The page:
GADVASU sets up institute to study environmental issues
Tribune News Service

Ludhiana, December 10
Guru Angad Dev Veterinary and Animal Science University (GADVASU) has formed a new establishment, School of Public Health and Zoonoses.

The new establishment would deal with environmental issues, such as the deterioration in food, water and air quality caused by increasing population and urbanisation.

The School of Public Health and Zoonoses would also collaborate with other agencies to study the impact of pollutants on human and animal health.

Dr JPS Gill has joined as the director of the school. Gill has been conferred Fellowship by Indian Association of Veterinary Public Health Specialists (FIAVPHS) in recognition of his academic and professional achievements.

He also holds membership in various other agencies, such as ICAR and ICMR Joint Working Group of Zoonoses, Global Antibiotic Resistance Partnership- India (GARP-India), and Joint Working Group on Roadmap to Combat Zoonoses in India (RCZI).

Gill said that with the establishment of School of Public Health and Zoonoses the research on diagnostic and prevention of zoonotic diseases, food-borne pathogens, toxins, food safety and quality control would get a boost.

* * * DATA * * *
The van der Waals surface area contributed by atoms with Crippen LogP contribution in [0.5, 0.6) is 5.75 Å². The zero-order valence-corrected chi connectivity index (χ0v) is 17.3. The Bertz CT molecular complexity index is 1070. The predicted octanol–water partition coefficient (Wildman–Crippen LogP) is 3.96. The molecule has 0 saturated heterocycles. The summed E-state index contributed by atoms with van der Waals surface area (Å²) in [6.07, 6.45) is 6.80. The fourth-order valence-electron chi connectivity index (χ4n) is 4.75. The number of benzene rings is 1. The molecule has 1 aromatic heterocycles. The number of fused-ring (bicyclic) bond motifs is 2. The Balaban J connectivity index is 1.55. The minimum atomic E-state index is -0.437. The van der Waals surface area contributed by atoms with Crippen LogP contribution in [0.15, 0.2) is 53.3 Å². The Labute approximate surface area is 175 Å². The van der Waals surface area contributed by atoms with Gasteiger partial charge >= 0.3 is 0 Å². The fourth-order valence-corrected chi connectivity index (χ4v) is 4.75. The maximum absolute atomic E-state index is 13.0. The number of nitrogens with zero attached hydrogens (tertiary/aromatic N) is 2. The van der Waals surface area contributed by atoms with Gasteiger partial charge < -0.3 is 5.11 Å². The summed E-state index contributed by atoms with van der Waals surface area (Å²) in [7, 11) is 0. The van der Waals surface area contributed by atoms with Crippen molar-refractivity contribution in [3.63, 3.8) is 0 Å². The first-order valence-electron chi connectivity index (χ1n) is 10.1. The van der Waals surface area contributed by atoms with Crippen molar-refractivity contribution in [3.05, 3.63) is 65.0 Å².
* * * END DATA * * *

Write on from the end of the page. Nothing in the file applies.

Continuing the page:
He added that several newly evolved zoonotic diseases are being identified frequently these days which have potentially serious human health and economic impacts.

School of Public Health and Zoonoses would be instrumental in developing strategies for controlling such diseases.

It would also recommend food safety guidelines keeping in mind food-production and processing practices prevalent in our region.

Cutting edge research in the area of bacterial, viral, parasitic and fungal zoonoses would be done to help in promoting public health.

The School has well equipped laboratory for residue analysis, water testing, brucellosis diagnostics and microbiological analysis of food.



Knowledge of bio-medical waste mgmt a must: Experts
Tribune News Service

Ludhiana, January 10
A training programme on bio-medical waste management was held at the Indian Medical Association House in Ludhiana today. The programme was conducted by Environment Protection Training and Research Institute (EPTRI), Hyderabad, Andhra Pradesh, in collaboration with the Punjab Pollution Control Board (PPCB) and Indian Medical Association (IMA), Ludhiana.

The event was sponsored by the Ministry of Environment and Forests, Government of India, and inaugurated by GS Majithia, senior environmental engineer, zonal office, Ludhiana. He appreciated the efforts made by IMA, PPCB, and EPTRI.

Dr DP Singh Arora, president of IMA, Ludhiana, said that such programmes were very important to ensure that every doctor and paramedical staff was well educated about the importance of bio-medical waste management and knew proper methods of segregation and disposing the waste.